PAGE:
As you might be aware, Mr. President, Indonesia is a state party to the Covenant on Civil and Political Rights (ICCPR), with the promulgation of the Law No. 12 of 2005 on the Ratification of ICCPR; the planned executions are in violations of Article 6 of the Covenant. Article 6, paragraph 1, states, “Every human being has the inherent right to life. This right shall be protected by law. No one shall be arbitrarily deprived of his life.”

In line with the Covenant, the Constitution of the Republic of Indonesia (UUD 1945) also clearly guarantees the right to life. As stated in Article 28 A of the Constitution, “Every person shall have the right to life and to defend his / her life and existence.” Indonesia has also enacted Law No. 39 of 1999 on Human Rights; Article 4 of this law guarantees the right to life.

Furthermore, going ahead with this set of executions means Indonesia has, under your leadership, chosen to directly oppose the recommendation of the United Nations Human Rights Committee (UNHRC).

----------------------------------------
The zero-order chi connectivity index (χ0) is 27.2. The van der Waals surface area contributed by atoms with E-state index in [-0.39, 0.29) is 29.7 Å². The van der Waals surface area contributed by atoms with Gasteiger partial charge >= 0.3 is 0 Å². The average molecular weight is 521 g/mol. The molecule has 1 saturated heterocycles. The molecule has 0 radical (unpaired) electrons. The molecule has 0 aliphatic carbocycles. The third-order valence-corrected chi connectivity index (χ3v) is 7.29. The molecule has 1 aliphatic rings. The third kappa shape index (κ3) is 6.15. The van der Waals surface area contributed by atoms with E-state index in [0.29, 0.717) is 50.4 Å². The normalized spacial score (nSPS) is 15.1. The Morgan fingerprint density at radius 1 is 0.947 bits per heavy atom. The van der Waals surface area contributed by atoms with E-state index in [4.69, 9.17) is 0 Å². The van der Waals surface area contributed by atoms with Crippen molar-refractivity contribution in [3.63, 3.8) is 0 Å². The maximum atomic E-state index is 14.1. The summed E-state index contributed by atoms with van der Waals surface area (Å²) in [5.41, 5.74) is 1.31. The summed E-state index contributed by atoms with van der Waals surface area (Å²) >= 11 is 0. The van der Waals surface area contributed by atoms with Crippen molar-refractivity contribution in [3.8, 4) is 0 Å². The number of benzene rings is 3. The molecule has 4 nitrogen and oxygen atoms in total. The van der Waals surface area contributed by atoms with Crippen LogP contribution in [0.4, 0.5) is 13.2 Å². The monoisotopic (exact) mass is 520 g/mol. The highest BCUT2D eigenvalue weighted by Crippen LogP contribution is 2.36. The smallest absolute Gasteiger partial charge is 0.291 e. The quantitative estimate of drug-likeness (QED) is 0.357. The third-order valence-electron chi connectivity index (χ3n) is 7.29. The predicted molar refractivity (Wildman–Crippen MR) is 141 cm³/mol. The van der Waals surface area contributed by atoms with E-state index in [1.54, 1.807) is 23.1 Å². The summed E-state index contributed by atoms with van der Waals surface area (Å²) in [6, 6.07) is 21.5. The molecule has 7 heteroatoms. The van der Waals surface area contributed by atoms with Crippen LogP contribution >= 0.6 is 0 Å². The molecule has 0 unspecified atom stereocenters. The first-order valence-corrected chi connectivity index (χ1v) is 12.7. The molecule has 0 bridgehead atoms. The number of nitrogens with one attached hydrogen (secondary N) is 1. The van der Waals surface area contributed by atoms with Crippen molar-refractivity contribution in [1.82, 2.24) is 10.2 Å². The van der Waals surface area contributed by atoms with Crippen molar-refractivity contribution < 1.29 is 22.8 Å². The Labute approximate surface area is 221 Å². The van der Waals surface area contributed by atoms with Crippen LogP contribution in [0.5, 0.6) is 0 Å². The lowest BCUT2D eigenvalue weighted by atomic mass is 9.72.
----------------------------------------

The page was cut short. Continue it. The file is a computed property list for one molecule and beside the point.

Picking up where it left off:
In 2013, the Committee recommended that Indonesia abolish the death penalty from its legal system. You may also be aware that as a result of Indonesia choosing to continue to impose the death penalty, the UNHRC downgraded the human rights standard of Indonesia from A to E. This is a direct consequence of the failure of the Indonesian government to institute changes in line with the UNCHRC’s 2013 recommendation to stop executing human beings and to abolish the death penalty from the Indonesia’s legal system.

And, it is not just a backlash from the international community that can be expected by your government; this imminent set of executions will have serious ramifications on Indonesian citizens living abroad, some of who are themselves facing the death penalty in foreign lands.

According to Indonesian Migrant Care, as many as 229 Indonesian migrant workers are facing death penalty, and one of these death row convicts, Mrs. Siti Zaenab, has been executed by the Saudi Arabian government as recently as April 15, 2015.